Large commune of Harghita county, one of the most famous settlements of Sóvidék. In 1992 it had 6,349 inhabitants (5,879 Magyars, 15 Romanians, 455 Gypsies). The community centre had 5,097 inhabitants (4,629 Magyars, 13 Romanians, 455 Gypsies) in 1992. The name of Corund is inseparable from the folk ceramics and pot industry. Being one of the Transylvanian centre of folk pottery, Corund means the survival of the folk art by continuing our traditions and it also means the welfare of the locals at the same time. The viable community deals with many things: traditional pottery, wood processing, tinder-making and trade. The basis of the pottery is the slate on the left side of the Szakadát Stream on the west border of the commune. There used to be an aragonite-mine (today natural protection area) and a famous mineral water spa (today it is the scene of the Árcsó pottery-trade). Preserving its traditions , Corund is the typical example of the modernizing Szekler-villages: its trade, touristic and cultural role based on the pottery is getting more and more significant.
Corund is situated next to National Road 13A, 11 km far from Praid, 18 km from Sovata, 29 km from Odorheiu-Secuiesc and 80 km from Miercurea-Ciuc, in the southern part of the Corund Basin, at 575-625 m altitude.
Next to the clay another significant thing in the life of the village are its curative mineral water springs containing iron, indicated for people suffering from stomach-problems.
The country fair along the main street
It offers a vast variety of pottery, objects woven from stray, woolen products, wooden tools, objects for daily use or ornamental ones to the visitor.
The church, surrounded by a stone fence, stands to the east of the highway. It is registered among the monuments of Harghita county. Built in peasant-Baroque style, probably between 1720-1750, it has preserved late Gothic architectural elements as well.
The Unitarian cemetery is to be found at the end of the Cemetery street. Its carved wooden headstones illustrating men, women and children are outstanding examples of folk art.
Roman Catholic Church
Built in 1911, consecrated to Jesus' Heart it still preserves some remains of the old Gothic church.
There is a monument erected in the memory of the heroes died in World War I and II in the old village centre.
Next to the way to Atia, the village of Árcsó on the border between Corund and Atia offers a place for a short rest. Its name comes from the 'dangerous salt' or 'flowing salt' locution. The sights of Árcsó: the salt-well, the well-sediments and the mineral water springs. There used to be a cloister in the place called Monks' garden: in 1783 the Minorites moved here from their chapel at the Firtus Mountain because it had been damaged by snow. Today there is a mill in the place of the cloister.
It springs in the "salt-house", on the right of the Corund Stream, near National Road 13A. The use of its water was already regulated in the time of Mária Terézia. Thus, every Wednesday, the people of Corund and every Saturday, the locals of Atia carried the salt water - in exchange of "salt-notes" - in barrels, in their carts and used it for cooking, preparing bacon and also in breeding. The salty water oozes up from the miocene salt formation lying in the depth, indicating the direction of the anticline between Praid and the Szejke. The output of the concentrated salt water is 4hl per day. The inhabitants of Corund also used to deal in salt, they exchanged it for cereals in the neighbouring villages.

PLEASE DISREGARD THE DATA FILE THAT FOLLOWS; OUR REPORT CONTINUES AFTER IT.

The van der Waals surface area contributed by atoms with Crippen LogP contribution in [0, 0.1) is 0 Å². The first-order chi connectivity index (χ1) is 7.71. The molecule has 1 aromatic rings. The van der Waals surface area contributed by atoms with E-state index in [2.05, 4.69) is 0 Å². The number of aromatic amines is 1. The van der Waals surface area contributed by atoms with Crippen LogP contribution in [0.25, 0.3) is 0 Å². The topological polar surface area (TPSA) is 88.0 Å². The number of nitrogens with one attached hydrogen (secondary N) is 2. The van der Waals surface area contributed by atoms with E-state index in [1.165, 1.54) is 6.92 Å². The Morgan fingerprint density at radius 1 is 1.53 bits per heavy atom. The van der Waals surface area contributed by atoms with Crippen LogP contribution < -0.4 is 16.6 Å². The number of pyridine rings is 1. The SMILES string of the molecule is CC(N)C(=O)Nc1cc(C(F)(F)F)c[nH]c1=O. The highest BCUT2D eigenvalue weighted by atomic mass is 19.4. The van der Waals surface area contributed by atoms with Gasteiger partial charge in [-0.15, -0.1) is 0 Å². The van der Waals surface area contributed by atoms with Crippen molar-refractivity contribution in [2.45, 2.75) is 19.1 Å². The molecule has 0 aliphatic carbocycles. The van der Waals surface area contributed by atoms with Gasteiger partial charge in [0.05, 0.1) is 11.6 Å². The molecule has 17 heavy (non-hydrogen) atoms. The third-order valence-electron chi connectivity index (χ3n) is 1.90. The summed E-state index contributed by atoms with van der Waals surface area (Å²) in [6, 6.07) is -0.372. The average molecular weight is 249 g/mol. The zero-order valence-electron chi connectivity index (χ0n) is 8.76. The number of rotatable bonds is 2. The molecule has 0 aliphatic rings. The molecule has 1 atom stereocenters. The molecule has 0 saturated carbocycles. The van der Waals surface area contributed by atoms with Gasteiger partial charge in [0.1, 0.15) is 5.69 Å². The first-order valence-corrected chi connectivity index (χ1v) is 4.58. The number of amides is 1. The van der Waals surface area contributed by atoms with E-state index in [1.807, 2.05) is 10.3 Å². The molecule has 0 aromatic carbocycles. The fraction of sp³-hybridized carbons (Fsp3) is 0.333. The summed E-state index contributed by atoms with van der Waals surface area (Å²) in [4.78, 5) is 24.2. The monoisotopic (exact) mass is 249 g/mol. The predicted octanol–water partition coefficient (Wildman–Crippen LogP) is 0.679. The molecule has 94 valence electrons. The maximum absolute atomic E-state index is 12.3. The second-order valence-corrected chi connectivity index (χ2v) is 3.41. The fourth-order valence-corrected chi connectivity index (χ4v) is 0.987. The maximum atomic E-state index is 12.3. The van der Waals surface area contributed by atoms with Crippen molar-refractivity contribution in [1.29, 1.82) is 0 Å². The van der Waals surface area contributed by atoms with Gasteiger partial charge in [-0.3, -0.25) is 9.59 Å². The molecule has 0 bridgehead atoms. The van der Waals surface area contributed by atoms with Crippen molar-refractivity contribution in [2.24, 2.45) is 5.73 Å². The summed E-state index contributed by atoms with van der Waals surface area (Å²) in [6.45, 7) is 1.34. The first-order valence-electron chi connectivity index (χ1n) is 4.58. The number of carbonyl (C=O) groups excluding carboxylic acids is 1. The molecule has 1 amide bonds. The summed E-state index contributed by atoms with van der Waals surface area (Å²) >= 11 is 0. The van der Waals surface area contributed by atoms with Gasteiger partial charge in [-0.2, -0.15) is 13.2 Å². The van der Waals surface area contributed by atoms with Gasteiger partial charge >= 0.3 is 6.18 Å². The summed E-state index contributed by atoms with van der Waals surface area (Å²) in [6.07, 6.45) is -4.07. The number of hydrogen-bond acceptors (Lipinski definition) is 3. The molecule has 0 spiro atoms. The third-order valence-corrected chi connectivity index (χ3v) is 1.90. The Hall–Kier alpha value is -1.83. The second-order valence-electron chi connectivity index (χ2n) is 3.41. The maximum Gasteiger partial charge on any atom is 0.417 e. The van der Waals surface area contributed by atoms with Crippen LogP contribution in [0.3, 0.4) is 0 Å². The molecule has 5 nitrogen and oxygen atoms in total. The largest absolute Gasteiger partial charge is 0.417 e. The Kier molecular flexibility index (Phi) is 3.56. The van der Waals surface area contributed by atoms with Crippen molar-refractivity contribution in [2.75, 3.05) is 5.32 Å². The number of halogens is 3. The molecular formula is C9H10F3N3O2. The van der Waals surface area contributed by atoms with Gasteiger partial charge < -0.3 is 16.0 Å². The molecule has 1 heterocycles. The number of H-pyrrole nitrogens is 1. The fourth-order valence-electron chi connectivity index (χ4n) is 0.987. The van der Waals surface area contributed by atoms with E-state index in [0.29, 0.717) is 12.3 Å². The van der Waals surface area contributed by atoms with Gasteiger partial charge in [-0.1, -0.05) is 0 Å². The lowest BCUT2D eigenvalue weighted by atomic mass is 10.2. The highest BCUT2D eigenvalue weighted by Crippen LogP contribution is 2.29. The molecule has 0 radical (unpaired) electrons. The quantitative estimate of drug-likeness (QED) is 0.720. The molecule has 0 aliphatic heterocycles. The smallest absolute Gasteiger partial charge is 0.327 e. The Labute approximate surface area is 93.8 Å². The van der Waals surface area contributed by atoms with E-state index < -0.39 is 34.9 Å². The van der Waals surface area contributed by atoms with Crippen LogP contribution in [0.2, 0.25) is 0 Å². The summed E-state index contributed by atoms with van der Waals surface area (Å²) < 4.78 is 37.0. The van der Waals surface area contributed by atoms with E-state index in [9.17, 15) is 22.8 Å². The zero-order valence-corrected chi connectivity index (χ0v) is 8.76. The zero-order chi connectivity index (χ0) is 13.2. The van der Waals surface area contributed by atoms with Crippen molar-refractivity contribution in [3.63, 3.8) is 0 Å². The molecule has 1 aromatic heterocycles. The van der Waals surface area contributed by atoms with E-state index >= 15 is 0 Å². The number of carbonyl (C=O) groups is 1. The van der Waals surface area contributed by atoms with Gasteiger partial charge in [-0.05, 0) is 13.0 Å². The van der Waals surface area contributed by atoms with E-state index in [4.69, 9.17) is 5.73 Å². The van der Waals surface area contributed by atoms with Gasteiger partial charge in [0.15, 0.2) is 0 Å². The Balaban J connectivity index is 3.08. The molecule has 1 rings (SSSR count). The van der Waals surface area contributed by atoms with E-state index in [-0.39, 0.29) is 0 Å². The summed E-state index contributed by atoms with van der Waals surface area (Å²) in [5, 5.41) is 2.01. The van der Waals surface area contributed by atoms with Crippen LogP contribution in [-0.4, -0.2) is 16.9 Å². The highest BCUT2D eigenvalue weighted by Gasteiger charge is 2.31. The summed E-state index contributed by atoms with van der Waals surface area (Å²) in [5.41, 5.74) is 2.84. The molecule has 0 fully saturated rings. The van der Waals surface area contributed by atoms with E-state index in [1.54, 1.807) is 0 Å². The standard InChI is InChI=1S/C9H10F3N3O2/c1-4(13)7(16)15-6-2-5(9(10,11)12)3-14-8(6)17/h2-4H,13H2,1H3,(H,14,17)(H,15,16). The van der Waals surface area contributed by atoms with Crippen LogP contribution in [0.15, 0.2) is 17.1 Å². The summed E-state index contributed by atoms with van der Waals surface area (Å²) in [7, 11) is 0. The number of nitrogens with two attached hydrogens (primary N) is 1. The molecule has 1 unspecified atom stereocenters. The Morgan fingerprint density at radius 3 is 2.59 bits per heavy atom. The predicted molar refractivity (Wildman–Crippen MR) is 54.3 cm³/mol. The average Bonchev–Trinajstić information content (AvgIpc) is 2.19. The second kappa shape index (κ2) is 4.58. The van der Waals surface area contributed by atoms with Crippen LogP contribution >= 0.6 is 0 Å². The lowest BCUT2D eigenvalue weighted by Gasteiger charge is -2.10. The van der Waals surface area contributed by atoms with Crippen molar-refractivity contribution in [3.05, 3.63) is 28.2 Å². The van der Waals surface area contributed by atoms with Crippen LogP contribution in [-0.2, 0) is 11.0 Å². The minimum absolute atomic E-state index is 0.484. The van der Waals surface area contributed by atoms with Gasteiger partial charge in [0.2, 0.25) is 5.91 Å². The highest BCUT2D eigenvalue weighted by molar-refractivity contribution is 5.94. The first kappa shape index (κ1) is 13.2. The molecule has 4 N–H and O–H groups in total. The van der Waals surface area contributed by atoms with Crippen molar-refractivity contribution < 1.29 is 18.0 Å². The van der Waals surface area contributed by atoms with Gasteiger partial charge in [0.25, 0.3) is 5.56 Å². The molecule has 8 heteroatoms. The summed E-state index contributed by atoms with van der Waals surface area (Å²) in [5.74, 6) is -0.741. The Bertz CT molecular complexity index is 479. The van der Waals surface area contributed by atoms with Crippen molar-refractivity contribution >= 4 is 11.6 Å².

The sediments of Corund
Opposite the "salt-house", on the left side of National Road 13A (to the east) thick travertine layer indicates the existence of lukewarm mineral water springs on this area. It takes a one-hour walk to visit the three former aragonite mines, we can drink from the so-called "farting water" of the Csere Hill-spring, then, coming down from the 'Snail' Hill we arrive at the inn of Árcsó. The nature conservation area of the former aragonite mines at the border of Corund covers only a few hectares. The unusual hill-rows and waste rock piles of the spring cones and sediments can already be seen from the highway. Aragonite (rhombic system CaCO3-type) used to be mined here from the beginning of the 20th century. On the area of the former mines aragonite and calcite reefs, peastones and several types of travertine sediments can be examined – in a man-maimed, mainly secondary environment. This geological reservation area, unique at country level as well, is of scientific importance and it can be visited freely.
The former Corund Bath used to be the most famous health resort – of the 19th century Transylvania. – Today, the visitor can only see two springs with little water output and the building of the Árcsó Inn in this place. They can be found at a 1.2 km distance from the centre of Corund, to the north, on the left of the Corund-stream. The mineral water and salt-water spas have disappeared.
The mineral water springs of Árcsó come to the surface at 534 m, at the foot of the Lopágy Hill. The output of the sour water containing iron has decreased from 25,900 (1950) to 4,300 litres a day. It is used as table water and as laxative in case of peristalsis deficiency and gastritis.
The famous annual Árcsó pottery-trade has been held on the area between the bridge of the Corund Stream and the inn since 1978. The traditional country fair takes place at the first weekend of August and it presents the products of local handicrafts and ceramists of Corund. The offer includes pots, plates, jugs, vases, industrial ceramy, small sculpture etc.